2) Our small group dinner guests on July 2nd braved tornados and thunderstorms to meet with us and our time together was one that inspired both laughter and tears. We are so thankful for the opportunity to share our story with others and listen to their stories of God's grace and goodness.
3) We continue to have a great deal of interest in our house. We had one offer that fell through this week, but are praying for God to bring the family He has chosen to our home. Praise God for a GREAT realtor!
4) A time of renewal and relationships and visioning at orientation. We are really enjoying our time and catching the greater vision of God's call.


1) Please continue to pray for my Dad. His kidney doctor postponed his next surgery until the end of August/September because Dad's creatin level is at 1.9 and he would like Dad to get a little stronger before the stent is put in to open the blood flow to his kidney. Dad does get stronger each week.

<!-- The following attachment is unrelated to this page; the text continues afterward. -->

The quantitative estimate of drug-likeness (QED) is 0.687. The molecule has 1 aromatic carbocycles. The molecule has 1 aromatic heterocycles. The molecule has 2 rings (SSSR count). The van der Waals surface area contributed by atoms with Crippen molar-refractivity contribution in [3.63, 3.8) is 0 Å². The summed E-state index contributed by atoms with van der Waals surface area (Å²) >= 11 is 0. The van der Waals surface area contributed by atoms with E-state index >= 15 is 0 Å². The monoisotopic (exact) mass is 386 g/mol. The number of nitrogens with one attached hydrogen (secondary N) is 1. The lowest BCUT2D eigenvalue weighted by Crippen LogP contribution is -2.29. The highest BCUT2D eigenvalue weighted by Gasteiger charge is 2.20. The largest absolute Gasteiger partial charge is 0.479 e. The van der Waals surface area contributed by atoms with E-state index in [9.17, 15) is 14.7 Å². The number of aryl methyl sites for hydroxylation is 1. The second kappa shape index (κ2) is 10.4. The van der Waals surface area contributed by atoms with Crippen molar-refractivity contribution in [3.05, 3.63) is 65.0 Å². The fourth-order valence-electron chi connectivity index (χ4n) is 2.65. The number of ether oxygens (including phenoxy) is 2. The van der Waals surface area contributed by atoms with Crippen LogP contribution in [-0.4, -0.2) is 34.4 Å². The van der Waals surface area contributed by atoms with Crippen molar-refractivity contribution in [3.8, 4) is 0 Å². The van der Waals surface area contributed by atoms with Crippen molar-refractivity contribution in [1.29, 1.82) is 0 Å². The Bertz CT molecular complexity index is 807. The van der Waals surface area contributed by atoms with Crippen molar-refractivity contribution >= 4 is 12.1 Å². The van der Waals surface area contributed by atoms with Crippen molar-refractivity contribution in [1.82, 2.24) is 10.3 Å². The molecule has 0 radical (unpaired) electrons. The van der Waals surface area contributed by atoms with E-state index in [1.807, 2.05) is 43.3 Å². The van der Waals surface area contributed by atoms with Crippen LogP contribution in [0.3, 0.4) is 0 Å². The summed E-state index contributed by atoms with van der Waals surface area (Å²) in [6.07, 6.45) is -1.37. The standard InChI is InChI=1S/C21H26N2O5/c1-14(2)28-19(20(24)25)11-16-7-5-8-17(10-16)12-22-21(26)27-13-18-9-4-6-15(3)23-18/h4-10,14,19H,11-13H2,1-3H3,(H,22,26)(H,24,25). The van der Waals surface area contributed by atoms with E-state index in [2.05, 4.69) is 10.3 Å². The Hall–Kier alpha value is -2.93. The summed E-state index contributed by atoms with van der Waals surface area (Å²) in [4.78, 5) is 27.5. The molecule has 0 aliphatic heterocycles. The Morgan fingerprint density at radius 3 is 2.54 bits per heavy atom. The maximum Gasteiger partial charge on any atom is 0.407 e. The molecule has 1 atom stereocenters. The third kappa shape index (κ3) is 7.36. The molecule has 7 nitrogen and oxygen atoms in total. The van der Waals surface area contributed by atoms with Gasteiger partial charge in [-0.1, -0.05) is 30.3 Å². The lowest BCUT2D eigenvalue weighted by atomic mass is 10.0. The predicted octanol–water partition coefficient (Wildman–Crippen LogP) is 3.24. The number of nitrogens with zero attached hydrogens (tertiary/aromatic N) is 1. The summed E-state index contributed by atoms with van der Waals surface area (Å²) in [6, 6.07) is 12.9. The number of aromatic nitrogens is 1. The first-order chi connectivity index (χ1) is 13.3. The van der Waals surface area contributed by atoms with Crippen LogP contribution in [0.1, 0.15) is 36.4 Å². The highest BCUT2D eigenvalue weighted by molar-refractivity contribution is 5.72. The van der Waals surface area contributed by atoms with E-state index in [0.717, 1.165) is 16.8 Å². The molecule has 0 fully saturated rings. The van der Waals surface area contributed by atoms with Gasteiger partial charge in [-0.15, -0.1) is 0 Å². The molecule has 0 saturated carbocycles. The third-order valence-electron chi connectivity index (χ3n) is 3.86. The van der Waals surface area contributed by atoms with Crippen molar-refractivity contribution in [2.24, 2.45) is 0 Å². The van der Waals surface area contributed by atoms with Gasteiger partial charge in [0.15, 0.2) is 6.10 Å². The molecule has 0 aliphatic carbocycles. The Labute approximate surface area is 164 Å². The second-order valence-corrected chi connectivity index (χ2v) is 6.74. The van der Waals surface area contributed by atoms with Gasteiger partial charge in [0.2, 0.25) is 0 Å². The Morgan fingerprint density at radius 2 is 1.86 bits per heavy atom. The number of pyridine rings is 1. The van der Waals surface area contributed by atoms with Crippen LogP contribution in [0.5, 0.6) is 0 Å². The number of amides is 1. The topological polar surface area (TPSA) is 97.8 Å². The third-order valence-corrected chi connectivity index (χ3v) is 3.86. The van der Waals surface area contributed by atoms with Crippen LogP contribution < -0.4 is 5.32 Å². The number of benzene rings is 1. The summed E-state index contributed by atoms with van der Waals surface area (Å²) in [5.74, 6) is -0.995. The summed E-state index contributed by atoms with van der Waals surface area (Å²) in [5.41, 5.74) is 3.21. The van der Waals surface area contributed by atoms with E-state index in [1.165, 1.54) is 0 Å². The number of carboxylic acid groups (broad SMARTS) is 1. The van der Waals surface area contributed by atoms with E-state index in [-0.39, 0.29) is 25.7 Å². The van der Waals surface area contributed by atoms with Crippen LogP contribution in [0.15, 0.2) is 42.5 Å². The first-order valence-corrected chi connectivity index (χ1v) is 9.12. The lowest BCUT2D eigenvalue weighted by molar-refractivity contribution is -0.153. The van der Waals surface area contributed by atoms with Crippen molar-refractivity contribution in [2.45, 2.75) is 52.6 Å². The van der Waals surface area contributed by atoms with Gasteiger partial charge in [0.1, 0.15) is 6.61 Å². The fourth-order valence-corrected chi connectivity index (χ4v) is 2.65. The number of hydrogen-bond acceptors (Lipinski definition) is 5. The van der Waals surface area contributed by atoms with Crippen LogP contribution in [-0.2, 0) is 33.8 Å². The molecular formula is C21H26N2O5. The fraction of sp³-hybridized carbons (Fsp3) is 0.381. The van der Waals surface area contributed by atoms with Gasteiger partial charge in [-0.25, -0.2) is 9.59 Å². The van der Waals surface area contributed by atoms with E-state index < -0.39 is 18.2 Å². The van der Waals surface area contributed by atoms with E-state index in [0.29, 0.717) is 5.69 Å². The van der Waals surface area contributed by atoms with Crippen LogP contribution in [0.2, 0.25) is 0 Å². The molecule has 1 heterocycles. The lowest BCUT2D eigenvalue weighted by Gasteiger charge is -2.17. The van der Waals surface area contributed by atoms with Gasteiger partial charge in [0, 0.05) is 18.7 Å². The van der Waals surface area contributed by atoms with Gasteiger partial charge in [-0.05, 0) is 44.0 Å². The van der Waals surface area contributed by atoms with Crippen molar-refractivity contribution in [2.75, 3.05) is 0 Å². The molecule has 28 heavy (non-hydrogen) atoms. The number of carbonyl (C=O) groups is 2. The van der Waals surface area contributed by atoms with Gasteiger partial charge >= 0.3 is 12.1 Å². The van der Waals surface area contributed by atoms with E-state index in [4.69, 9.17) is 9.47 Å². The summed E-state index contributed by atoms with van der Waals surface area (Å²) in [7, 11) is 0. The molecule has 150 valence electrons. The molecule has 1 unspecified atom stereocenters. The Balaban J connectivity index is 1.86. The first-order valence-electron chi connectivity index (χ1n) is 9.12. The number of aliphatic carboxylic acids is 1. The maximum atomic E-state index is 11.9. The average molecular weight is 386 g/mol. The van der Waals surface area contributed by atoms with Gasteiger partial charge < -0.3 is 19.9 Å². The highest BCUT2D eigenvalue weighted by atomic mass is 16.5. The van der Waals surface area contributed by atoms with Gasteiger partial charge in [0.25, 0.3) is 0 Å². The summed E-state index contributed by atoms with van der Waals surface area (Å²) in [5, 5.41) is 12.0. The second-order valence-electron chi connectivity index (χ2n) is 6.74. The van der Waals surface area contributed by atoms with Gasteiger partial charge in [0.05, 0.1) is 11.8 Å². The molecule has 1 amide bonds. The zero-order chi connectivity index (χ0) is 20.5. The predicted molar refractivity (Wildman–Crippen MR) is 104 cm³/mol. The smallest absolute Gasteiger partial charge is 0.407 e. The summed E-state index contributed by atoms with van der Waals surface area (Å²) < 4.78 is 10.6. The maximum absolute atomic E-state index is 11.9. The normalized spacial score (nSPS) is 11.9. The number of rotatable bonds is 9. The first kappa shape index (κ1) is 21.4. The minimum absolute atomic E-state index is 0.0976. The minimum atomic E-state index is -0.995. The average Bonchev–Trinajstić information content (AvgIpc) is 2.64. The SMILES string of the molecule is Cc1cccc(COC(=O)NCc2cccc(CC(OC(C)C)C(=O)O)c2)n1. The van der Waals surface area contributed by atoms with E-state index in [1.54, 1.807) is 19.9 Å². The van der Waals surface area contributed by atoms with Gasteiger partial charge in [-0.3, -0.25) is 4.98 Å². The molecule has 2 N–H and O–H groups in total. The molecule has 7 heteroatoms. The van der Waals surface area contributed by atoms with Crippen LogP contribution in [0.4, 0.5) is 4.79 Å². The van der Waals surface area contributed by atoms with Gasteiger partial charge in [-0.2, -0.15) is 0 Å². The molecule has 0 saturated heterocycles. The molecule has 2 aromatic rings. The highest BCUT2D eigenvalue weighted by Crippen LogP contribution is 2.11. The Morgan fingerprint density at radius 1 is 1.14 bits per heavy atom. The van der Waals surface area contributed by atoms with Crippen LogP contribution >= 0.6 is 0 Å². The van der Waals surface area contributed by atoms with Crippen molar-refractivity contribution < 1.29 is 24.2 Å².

2) We sent out our first group of letters last week requesting that family members and friends consider a prayer and financial partnership with us. Please pray that those who received the letters would desire to be a part of what God is doing in Nicaragua by supporting us in these ways.
3) Would you please pray for protection from spiritual warfare for our family? There have been a number of "odd" things that have happened the past few weeks that add stress to our lives. One example is this past Wed. morning (the first day of orientation), I got out of bed and a rib snapped out of place. I could only breathe shallow breaths because it was so painful to breathe. While Dan prayed, I got in the hot shower and took big breaths as I pushed hard on my ribs. By God's grace, it snapped back into place! Anyway, we recognize that opposition is part of following a calling and so we request prayers of protection. Thank you!

Thank you again for praying for us. Thank you too for sending us prayer requests. It is our privilege to pray for you as well!

Peace to you,
Lisa (for Dan, Rebekah, and Will)